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Answer

What you are looking for is contexts for gettext which solves ambiguities like your example. You can find information about in the documentation. Still the needed method pgettext is not implemented in PHP so you might use the helper method stated in a user comment in the php documentation.

if (!function_exists('pgettext')) {

  function pgettext($context, $msgid)
  {
     $contextString = "{$context}\004{$msgid}";
     $translation = dcgettext('messages', contextString,LC_MESSAGES);
     if ($translation == $contextString)  return $msgid;
     else  return $translation;
  }

}

In your case it would be

echo pgettext('mail', 'Letter');
echo pgettext('character', 'Letter');
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      • 1
    • It would be better to use textdomain(NULL) instead of 'messages' so that this function would behave the same way as C macro equivalent.
      • 1
    • Moreover it is worth noting that one needs to give --keyword=pgettext:1c,2 to xgettext to let it know about this function existence during fetching of translation strings.

While trying to use the GNU xgettext utility to extract the strings from the source code I ran into some trouble with the pgettext() idea above.

At first it looks like it's going to work. Using the --keyword argument I can run the xgettext utility to extract these context and message strings from the test script:

echo pgettext('Letter','mail');
echo pgettext('Letter','character');

and get a .pot file with the expected output:

...
msgctxt "mail"
msgid "Letter"
msgstr ""

msgctxt "character"
msgid "Letter"
msgstr ""
...

But the PHP *gettext() functions don't allow me to pass the context strings - so I can't get the translated text.

Being able to use the GNU utilities makes things easier for me, so the solution for me was to use something like this:

function _c( $txt ) { return gettext( $txt ); }

echo "<P>", _c( "mail:Letter" ), "\n";
echo "<P>", _c( "character:Letter" ), "\n";

Now I run the xgettext utility

xgettext ... --keyword="_c:1" ...

against my test script. This generates a .pot file with simple msgid's that can be accessed via the PHP gettext() function:

...
msgid "mail:Letter"
...
msgid "character:Letter"
...

Next I copy the .pot template to the various LC_MESSAGE folders as a .po file and edit the translated texts:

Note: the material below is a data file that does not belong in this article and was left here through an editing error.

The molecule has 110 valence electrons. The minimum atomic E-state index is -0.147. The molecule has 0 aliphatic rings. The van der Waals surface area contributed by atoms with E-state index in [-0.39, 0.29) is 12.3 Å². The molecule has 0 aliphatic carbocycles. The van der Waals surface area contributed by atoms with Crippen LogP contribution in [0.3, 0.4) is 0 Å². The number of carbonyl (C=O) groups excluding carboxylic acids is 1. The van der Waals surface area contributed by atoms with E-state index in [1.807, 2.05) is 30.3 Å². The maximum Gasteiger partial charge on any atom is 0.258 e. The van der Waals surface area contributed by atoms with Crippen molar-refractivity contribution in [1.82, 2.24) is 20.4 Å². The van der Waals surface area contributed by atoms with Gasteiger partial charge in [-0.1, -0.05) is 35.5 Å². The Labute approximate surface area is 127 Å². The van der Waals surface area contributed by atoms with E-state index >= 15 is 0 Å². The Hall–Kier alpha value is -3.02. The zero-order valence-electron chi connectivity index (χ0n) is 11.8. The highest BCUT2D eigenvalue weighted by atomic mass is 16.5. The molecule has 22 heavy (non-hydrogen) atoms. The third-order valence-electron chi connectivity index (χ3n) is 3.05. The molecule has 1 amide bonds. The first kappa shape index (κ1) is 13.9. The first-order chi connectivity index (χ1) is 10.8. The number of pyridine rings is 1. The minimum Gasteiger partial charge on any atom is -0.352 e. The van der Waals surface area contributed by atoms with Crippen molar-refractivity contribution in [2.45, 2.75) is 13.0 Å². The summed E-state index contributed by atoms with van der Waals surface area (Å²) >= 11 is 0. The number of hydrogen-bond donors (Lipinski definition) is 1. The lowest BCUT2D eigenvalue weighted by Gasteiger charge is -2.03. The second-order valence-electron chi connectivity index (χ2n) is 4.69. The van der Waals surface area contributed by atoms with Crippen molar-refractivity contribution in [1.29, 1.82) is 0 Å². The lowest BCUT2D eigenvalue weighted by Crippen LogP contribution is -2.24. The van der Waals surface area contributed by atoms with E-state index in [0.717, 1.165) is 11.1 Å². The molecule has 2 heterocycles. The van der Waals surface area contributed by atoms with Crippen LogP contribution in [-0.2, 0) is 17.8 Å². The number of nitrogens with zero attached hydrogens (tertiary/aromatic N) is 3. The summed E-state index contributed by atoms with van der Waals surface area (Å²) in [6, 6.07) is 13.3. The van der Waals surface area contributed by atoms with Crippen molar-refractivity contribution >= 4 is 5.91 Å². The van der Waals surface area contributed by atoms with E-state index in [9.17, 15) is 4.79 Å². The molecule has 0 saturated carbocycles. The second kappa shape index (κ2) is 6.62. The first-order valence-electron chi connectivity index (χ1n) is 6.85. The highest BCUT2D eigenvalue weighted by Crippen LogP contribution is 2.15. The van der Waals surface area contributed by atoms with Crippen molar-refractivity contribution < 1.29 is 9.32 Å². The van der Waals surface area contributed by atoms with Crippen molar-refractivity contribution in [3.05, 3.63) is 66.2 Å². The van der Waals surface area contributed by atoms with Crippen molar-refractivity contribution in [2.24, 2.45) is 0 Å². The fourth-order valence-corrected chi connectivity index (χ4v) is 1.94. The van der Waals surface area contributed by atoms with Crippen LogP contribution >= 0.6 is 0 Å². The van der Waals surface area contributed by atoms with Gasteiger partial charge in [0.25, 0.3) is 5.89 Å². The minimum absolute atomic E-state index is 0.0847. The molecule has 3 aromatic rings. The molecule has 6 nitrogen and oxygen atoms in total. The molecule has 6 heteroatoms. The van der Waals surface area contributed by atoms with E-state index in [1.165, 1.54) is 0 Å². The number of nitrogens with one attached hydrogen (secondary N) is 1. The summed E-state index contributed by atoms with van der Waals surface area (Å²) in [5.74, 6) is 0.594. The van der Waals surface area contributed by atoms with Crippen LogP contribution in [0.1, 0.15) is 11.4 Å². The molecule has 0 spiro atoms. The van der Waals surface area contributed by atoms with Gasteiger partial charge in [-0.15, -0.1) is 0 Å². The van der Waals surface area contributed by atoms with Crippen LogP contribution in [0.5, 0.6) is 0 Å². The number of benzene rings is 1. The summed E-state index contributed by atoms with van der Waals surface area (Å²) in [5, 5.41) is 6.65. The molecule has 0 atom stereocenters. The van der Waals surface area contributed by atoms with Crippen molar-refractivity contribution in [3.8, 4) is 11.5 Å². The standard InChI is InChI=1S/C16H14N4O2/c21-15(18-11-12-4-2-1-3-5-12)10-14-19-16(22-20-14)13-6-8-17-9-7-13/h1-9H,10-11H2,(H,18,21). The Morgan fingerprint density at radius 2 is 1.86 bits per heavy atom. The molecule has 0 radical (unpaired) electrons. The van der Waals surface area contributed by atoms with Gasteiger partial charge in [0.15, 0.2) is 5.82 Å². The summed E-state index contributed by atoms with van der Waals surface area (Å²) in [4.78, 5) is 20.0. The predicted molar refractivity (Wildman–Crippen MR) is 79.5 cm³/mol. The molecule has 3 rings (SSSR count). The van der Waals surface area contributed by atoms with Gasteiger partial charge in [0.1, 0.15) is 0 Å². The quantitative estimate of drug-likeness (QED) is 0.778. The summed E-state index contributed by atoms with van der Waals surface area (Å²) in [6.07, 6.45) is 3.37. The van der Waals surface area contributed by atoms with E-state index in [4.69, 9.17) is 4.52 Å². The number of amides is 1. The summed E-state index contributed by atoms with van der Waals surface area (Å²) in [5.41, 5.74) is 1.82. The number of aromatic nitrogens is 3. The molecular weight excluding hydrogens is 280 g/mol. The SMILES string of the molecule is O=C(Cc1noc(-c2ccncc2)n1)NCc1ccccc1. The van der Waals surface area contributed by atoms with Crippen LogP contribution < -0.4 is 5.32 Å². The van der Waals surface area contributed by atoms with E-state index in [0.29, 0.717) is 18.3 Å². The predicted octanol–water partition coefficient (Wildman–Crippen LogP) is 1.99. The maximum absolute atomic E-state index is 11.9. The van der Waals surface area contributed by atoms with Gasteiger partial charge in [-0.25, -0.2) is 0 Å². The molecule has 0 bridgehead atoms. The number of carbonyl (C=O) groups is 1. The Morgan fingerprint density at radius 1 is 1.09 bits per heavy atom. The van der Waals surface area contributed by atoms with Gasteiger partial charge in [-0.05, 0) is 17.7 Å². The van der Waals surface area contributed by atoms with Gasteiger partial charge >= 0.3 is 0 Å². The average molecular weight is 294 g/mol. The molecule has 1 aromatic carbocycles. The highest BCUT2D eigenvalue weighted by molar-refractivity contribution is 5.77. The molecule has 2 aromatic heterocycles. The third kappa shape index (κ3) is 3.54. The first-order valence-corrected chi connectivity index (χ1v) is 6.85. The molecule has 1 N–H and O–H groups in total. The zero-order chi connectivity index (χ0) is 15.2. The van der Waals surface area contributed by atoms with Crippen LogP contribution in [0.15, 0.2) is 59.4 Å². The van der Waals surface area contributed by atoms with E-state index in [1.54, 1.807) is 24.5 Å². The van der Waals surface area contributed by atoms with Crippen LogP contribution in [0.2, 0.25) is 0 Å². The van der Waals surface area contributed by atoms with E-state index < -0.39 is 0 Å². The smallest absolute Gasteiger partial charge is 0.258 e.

...
msgid "mail:Letter"
msgstr "Russian outputs for Mail: \"??????\""

msgid "character:Letter"
msgstr "Russian outputs for Letter of the Alphabet: \"?????\""
...

And my test script works:

...
Russian outputs for Mail: "??????"

Russian outputs for Letter of the Alphabet: "?????" 
...

The documentation for xgettext is here: http://www.gnu.org/software/gettext/manual/html_node/xgettext-Invocation.html

(I'm still having a problem with poedit and "plural" text but that's another subject.)

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      • 2
    • Thank you for sharing your experience, this is definitely an interesting turn of events, I did not expect gettext to cause so much trouble in php

For the ones using Poedit like me you need to following. First create the function. I'm using one named _x like the one WordPress use:

if (!function_exists('_x')) {

function _x($string, $context)
{
  $contextString = "{$context}\004{$string}";
  $translation = _($contextString);
  if ($translation == $contextString)  
     return $string;
  return $translation;
}
}

Then on poedit you need to enter the following on Sources Keywords tab:

_x:1,2c
_

So when you need to use context translation you use _x function. Eg:

<?php
echo    _x('Letter', 'alphabet');
echo    _x('Letter', 'email');
echo    _('Regular translation');

I took all the info from these links:

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